I hope we see more goalies using a hybrid style. It's sure a lot more exciting than the robot butterfly goalies we see everywhere now. Though not as exciting as "the swim."


Last edited by TheDevilMadeMe: 03-16-2009 at 10:30 PM.
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Old
03-16-2009, 11:44 PM
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Brodeur is proof that goalies don't need the huge, ridiculous looking leg pads.

The competition committee should be suggesting that there be limits on the length of those pads.

If Brodeur can wear the small ones, and rarely get hurt, then it proves that anyone and all should be wearing them.

The extra long pads take away the area between the armpit and the hip when the goalies go down on one knee, thus taking away the "6 hole" or whatever you'd like to call it.

It's so stupid how they allow this stupid equipment get into the game.

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03-17-2009, 12:00 AM
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gazoo the current plan seems to be expect proportional goalie equipment in the near future.(as in probably 2-3 years)

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03-17-2009, 08:52 AM
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Everytime I see certain goalies, I just can't help but look at the extra padding above the knee. Now Brodeur has less then most, overall his equipment is smaller then most. I think his equipment is still larger then it used to be.

The pads these days seem to be being designed for butterfly goalies. That extra padding as people say allows goalies to take away the 5'hole. Which really should not be the case.

I think current padding allows average butter fly goalies to lessen the gap and appear to be elite goalies. I think very few goalies could wear Brodeur's gear and play butter fly as well as they do now. Goalies like Roy could obviously do it. Not sure who in the league currently could continue to shine.

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03-17-2009, 10:34 AM
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Quote:
Originally Posted by greatgazoo View Post
Brodeur is proof that goalies don't need the huge, ridiculous looking leg pads.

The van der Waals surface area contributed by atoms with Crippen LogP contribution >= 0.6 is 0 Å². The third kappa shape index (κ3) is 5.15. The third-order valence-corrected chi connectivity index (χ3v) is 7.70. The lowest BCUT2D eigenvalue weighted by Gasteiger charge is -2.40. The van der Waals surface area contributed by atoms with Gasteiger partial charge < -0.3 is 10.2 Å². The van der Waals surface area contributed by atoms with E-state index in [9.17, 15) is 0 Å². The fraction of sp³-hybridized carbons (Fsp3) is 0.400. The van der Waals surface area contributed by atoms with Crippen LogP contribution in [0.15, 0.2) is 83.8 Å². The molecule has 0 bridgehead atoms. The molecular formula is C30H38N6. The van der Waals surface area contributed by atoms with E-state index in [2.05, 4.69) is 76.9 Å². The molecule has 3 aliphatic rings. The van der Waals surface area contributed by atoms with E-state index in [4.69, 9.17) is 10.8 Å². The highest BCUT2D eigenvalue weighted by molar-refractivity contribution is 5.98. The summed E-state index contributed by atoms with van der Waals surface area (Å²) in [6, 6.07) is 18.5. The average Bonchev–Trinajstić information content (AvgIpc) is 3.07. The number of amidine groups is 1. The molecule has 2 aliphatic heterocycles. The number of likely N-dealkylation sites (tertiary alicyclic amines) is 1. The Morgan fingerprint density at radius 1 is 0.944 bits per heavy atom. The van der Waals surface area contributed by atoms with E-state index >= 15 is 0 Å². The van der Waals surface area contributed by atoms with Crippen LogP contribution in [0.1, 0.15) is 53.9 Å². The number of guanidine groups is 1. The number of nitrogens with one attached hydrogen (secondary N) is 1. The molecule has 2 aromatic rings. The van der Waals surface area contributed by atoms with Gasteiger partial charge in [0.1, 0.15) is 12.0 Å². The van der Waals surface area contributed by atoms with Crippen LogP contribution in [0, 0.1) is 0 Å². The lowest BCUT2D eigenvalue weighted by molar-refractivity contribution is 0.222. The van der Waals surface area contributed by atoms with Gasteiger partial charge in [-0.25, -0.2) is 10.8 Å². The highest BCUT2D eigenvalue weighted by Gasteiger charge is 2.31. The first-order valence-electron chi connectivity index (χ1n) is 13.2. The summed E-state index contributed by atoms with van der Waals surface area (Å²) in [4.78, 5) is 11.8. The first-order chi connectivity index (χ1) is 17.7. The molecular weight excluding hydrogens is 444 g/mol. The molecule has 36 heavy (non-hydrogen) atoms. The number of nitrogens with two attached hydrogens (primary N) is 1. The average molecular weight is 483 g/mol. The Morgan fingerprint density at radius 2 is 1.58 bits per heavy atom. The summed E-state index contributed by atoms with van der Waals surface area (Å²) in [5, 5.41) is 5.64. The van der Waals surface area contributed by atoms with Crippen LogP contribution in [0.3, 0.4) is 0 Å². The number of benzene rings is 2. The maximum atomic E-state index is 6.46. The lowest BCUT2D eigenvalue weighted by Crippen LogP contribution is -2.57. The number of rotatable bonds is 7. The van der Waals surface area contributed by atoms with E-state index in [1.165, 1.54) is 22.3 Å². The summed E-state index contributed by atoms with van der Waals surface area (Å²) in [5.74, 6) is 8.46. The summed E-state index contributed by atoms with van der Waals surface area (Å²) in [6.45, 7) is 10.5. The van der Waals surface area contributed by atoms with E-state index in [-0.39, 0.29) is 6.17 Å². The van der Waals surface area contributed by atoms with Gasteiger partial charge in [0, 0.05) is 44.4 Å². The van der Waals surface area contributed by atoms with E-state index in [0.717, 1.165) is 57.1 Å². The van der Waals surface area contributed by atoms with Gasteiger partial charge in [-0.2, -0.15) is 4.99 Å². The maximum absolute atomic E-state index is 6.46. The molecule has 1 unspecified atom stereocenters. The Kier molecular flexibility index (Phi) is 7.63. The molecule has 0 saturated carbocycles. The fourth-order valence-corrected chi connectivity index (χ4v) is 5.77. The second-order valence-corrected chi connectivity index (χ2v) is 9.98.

The competition committee should be suggesting that there be limits on the length of those pads.

If Brodeur can wear the small ones, and rarely get hurt, then it proves that anyone and all should be wearing them.

The extra long pads take away the area between the armpit and the hip when the goalies go down on one knee, thus taking away the "6 hole" or whatever you'd like to call it.

It's so stupid how they allow this stupid equipment get into the game.
Or a chest protector either, they were interviewing him on RDS yesterday, and that thing looks like it's 20 years old.

The interviewer asked him wether it hurt when he stopped pucks sometimes, his answer: "Yeah, it hurts, but if it hurts it means that I've stopped it, so that feels good I guess."

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03-17-2009, 04:58 PM
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Cherry was saying that on Coach's Corner the other day. Yeah I don't know why Brodeur's style isnt copied more often. He has 551 wins for a reason. Ever notice how much quicker Brodeur moves in the net compared to other goalies? He's almost 37 for crying out loud! The butterfly is effective, but it's not fool proof. Sometimes it exposes a goalie up high and other times it doesnt allow the goalie to play on reflexes.

BTW Glenn Hall started the butterfly technically. Esposito was good at it as well, but yeah Roy popularized it